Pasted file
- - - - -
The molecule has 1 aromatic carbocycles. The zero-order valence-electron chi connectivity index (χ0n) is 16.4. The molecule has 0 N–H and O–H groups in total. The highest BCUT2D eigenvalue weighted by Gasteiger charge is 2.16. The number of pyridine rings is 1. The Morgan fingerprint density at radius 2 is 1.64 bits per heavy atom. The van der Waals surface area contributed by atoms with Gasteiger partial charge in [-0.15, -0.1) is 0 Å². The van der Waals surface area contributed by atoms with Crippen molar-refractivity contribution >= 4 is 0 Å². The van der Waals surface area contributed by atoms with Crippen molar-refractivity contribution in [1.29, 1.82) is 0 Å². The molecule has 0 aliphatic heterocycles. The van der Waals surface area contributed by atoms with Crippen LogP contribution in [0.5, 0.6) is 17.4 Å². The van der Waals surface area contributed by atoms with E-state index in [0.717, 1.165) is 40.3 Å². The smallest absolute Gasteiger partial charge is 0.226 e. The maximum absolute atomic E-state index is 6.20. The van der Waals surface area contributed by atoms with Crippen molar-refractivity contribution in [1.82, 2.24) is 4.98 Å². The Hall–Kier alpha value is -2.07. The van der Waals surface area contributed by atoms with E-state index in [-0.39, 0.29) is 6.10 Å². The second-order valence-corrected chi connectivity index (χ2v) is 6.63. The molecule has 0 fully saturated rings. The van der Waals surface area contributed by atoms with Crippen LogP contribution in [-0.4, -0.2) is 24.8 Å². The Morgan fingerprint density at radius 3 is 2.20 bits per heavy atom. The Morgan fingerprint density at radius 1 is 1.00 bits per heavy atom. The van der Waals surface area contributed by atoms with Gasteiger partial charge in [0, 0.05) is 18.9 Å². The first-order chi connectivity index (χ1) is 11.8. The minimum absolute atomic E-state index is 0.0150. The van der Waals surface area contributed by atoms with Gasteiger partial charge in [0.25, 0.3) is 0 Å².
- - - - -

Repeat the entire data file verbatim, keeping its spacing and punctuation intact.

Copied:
The molecule has 1 aromatic carbocycles. The zero-order valence-electron chi connectivity index (χ0n) is 16.4. The molecule has 0 N–H and O–H groups in total. The highest BCUT2D eigenvalue weighted by Gasteiger charge is 2.16. The number of pyridine rings is 1. The Morgan fingerprint density at radius 2 is 1.64 bits per heavy atom. The van der Waals surface area contributed by atoms with Gasteiger partial charge in [-0.15, -0.1) is 0 Å². The van der Waals surface area contributed by atoms with Crippen molar-refractivity contribution >= 4 is 0 Å². The van der Waals surface area contributed by atoms with Crippen molar-refractivity contribution in [1.29, 1.82) is 0 Å². The molecule has 0 aliphatic heterocycles. The van der Waals surface area contributed by atoms with Crippen LogP contribution in [0.5, 0.6) is 17.4 Å². The van der Waals surface area contributed by atoms with E-state index in [0.717, 1.165) is 40.3 Å². The smallest absolute Gasteiger partial charge is 0.226 e. The maximum absolute atomic E-state index is 6.20. The van der Waals surface area contributed by atoms with Crippen molar-refractivity contribution in [1.82, 2.24) is 4.98 Å². The Hall–Kier alpha value is -2.07. The van der Waals surface area contributed by atoms with E-state index in [-0.39, 0.29) is 6.10 Å². The second-order valence-corrected chi connectivity index (χ2v) is 6.63. The molecule has 0 fully saturated rings. The van der Waals surface area contributed by atoms with Crippen LogP contribution in [-0.4, -0.2) is 24.8 Å². The Morgan fingerprint density at radius 3 is 2.20 bits per heavy atom. The Morgan fingerprint density at radius 1 is 1.00 bits per heavy atom. The van der Waals surface area contributed by atoms with Gasteiger partial charge in [0, 0.05) is 18.9 Å². The first-order chi connectivity index (χ1) is 11.8. The minimum absolute atomic E-state index is 0.0150. The van der Waals surface area contributed by atoms with Gasteiger partial charge in [0.25, 0.3) is 0 Å².